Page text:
This past week, that point was very uncomfortably driven home.
We were preparing for a shooting event, 20 miles into the boonies, when one of the staffers collapsed. He was about 200 yards from the rest of us, at the bottom of a large hill.
It took less than a minute to get to him, but it was the longest minute I can remember. On scene were a former Ski Patroller, a Marine, and myself. Looking back on the event, our training shows through - the marine was immediately on the radio calling for help, I sent my wife for the first aid kit as I headed down the hill, and the ski patroller went immediately into securing and treating the patient.
As we assessed our patient, it was startling to me the things that I remembered, and the things which, in hindsight, I realized I had forgotten.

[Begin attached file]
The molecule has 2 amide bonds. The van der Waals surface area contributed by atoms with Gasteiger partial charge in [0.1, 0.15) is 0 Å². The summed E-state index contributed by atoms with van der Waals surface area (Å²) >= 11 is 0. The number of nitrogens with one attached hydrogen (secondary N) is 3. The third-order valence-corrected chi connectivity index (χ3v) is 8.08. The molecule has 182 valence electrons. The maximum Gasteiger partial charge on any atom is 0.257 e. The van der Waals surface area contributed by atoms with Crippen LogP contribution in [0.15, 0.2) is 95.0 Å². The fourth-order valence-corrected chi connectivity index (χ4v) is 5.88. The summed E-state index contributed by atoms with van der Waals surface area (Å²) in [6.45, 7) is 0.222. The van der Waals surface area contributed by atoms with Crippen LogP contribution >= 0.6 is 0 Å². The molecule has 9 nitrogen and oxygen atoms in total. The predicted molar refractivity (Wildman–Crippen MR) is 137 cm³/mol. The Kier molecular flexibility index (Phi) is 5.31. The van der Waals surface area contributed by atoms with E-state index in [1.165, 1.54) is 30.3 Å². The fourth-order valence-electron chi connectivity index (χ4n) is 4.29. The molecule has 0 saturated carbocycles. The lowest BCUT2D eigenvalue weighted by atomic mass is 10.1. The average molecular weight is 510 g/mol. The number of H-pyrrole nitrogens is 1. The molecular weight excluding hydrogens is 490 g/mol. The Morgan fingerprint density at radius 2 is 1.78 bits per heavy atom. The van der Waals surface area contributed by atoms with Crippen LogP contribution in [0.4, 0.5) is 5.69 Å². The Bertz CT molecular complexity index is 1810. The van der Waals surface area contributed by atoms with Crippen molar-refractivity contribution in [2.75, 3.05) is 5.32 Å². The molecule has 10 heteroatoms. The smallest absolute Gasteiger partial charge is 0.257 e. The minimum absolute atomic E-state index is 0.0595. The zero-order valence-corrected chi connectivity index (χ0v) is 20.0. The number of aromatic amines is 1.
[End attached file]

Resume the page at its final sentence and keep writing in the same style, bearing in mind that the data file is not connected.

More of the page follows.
We were exceptionally lucky in this instance: Help was reasonably close; our patient regained consciousness on the hill and was unhurt and readily recovered; the hospital found nothing wrong with him and he was at dinner that night with us.
Morals of the story:
Get training. I know I need more training, likely an advanced first aid class or a wilderness first responder class.
Evaluate your gear. My first aid kit was woefully ill-equipped for this particular incident. I will of course detail the changes as they happen. Any incident, however, presents a chance for reflection and evaluation.
Practice, practice, practice. The things that I remembered and that immediately came back to me were skills that were drilled extensively in school. Know your gear, know how it works, and drill your skills until they're instinctive.